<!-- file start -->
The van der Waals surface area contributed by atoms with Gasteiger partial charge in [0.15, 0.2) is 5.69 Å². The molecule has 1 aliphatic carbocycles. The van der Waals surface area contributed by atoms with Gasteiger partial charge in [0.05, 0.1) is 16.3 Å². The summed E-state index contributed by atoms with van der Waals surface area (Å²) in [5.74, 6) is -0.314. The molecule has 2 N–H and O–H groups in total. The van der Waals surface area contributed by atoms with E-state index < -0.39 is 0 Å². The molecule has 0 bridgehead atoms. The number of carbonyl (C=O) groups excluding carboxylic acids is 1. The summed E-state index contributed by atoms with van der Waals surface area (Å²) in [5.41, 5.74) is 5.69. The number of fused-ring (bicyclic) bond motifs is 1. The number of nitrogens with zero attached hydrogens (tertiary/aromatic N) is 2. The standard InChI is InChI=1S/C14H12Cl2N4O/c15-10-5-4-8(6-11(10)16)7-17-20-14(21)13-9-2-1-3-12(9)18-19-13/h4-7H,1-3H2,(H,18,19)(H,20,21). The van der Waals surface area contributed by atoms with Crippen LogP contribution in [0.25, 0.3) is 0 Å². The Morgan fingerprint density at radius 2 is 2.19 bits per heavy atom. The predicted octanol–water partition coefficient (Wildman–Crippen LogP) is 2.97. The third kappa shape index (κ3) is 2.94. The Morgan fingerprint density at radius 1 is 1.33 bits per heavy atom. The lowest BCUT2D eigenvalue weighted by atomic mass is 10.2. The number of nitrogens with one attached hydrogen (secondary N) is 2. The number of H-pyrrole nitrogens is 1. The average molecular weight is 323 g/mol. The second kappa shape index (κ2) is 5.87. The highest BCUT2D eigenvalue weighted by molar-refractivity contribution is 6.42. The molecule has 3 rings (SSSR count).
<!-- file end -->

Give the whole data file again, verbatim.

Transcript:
The van der Waals surface area contributed by atoms with Gasteiger partial charge in [0.15, 0.2) is 5.69 Å². The molecule has 1 aliphatic carbocycles. The van der Waals surface area contributed by atoms with Gasteiger partial charge in [0.05, 0.1) is 16.3 Å². The summed E-state index contributed by atoms with van der Waals surface area (Å²) in [5.74, 6) is -0.314. The molecule has 2 N–H and O–H groups in total. The van der Waals surface area contributed by atoms with E-state index < -0.39 is 0 Å². The molecule has 0 bridgehead atoms. The number of carbonyl (C=O) groups excluding carboxylic acids is 1. The summed E-state index contributed by atoms with van der Waals surface area (Å²) in [5.41, 5.74) is 5.69. The number of fused-ring (bicyclic) bond motifs is 1. The number of nitrogens with zero attached hydrogens (tertiary/aromatic N) is 2. The standard InChI is InChI=1S/C14H12Cl2N4O/c15-10-5-4-8(6-11(10)16)7-17-20-14(21)13-9-2-1-3-12(9)18-19-13/h4-7H,1-3H2,(H,18,19)(H,20,21). The van der Waals surface area contributed by atoms with Crippen LogP contribution in [0.25, 0.3) is 0 Å². The Morgan fingerprint density at radius 2 is 2.19 bits per heavy atom. The predicted octanol–water partition coefficient (Wildman–Crippen LogP) is 2.97. The third kappa shape index (κ3) is 2.94. The Morgan fingerprint density at radius 1 is 1.33 bits per heavy atom. The lowest BCUT2D eigenvalue weighted by atomic mass is 10.2. The number of nitrogens with one attached hydrogen (secondary N) is 2. The number of H-pyrrole nitrogens is 1. The average molecular weight is 323 g/mol. The second kappa shape index (κ2) is 5.87. The highest BCUT2D eigenvalue weighted by molar-refractivity contribution is 6.42. The molecule has 3 rings (SSSR count).